What does the future hold for Eurekadoc?

Eurekadoc was designed from the start to work on a shoestring budget and to be financially sustainable. We are thinking of applying for some funding to help us expand and if we got some funding it would help us to grow our brand and expand our reach throughout the UK as well as globally. We want to be able to create better careers resources and training for medical students and doctors as well as improving on areas which we aren’t experts in such as marketing, sales, and developing a better online presence.

What would you have done differently?

Probably more market research, because I think lots of entrepreneurs fall into the trap of falling in love with their own ideas and their own products without actually testing the market for viability. Luckily we haven’t fallen too foul in that regard. There are definitely a couple of things we’ve done which probably haven’t been of great interest to many people; we got carried away with our own passions and the market wasn’t quite there. I think it’s always very important to do as much market research as possible, so you can and test and measure constantly as you’re going. Failing fast is key.

Both you and Aroon have unconventional medical training – is this the best way to get into business?

I don’t think it’s necessarily the best way to go but if you follow your interests and your passion and enjoy what you are doing right now, it shouldn’t matter what route you take. There is no ‘perfect’ way to do things, it’s about enjoying the process and the journey. Medicine and medical training is currently very prescriptive and a lot of people feel there is only one way of doing things which of course there isn’t. So if you can follow your interests, be true to yourself and don’t worry  too much about what other people think, I think you’ll do very well. Our unconventional training helped us develop and use our skills in different fields. This was immensely satisfying and we both felt a lot happier when we came back to our clinical roles.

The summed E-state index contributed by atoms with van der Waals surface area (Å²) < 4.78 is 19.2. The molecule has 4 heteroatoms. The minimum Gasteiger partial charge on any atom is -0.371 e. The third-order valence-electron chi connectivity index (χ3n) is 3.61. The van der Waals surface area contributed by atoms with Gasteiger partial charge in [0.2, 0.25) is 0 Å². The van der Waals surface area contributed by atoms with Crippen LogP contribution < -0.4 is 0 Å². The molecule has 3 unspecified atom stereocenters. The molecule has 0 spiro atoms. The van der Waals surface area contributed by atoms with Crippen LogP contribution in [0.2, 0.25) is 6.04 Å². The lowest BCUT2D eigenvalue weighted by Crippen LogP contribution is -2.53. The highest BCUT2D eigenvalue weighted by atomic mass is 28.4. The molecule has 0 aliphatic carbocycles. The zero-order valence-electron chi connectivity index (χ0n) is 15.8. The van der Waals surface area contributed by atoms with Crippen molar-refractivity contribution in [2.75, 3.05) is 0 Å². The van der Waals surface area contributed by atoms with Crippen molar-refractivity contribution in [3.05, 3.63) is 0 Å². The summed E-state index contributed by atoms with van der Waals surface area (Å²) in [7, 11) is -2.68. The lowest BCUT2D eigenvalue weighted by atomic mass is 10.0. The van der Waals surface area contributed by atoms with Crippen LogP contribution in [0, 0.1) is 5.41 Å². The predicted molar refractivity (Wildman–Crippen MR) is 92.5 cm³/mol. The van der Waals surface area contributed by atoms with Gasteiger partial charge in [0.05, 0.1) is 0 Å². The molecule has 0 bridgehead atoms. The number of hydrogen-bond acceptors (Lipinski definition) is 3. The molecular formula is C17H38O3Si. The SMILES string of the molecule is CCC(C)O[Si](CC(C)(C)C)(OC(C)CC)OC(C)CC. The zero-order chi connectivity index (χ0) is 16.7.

So both of you are still practicing today?

Yes, both of us are full time medics. Aroon’s a full time orthopaedic trainee and I’m a full time GP trainee.

What’s it like balancing being a full time doctor with doing this?

You have to learn to be really ruthless with your time. In the beginning I would spend all my time at work, then when I got home, start working on Eurekadoc and my property business. I’ve had to learn to be more efficient with how I spend my time – it isn’t always possible, and it can be quite a challenge, but I guess it’s something that evolves. I’ve learnt a lot from Aroon, he manages to juggle being a full time orthopaedic trainee, academic commitments, as well as Eurekadoc around family life with 2 young children. He says he does this by organising his tasks in 45 minute slots of productivity so I try to do this too!

Eurekadoc specialises in diverse medical education and career transformation for doctors and medical students at any stage of their careers.  Check out their upcoming courses and get exclusive discounts when you sign up to their newsletter here: www.eurekadoc.com.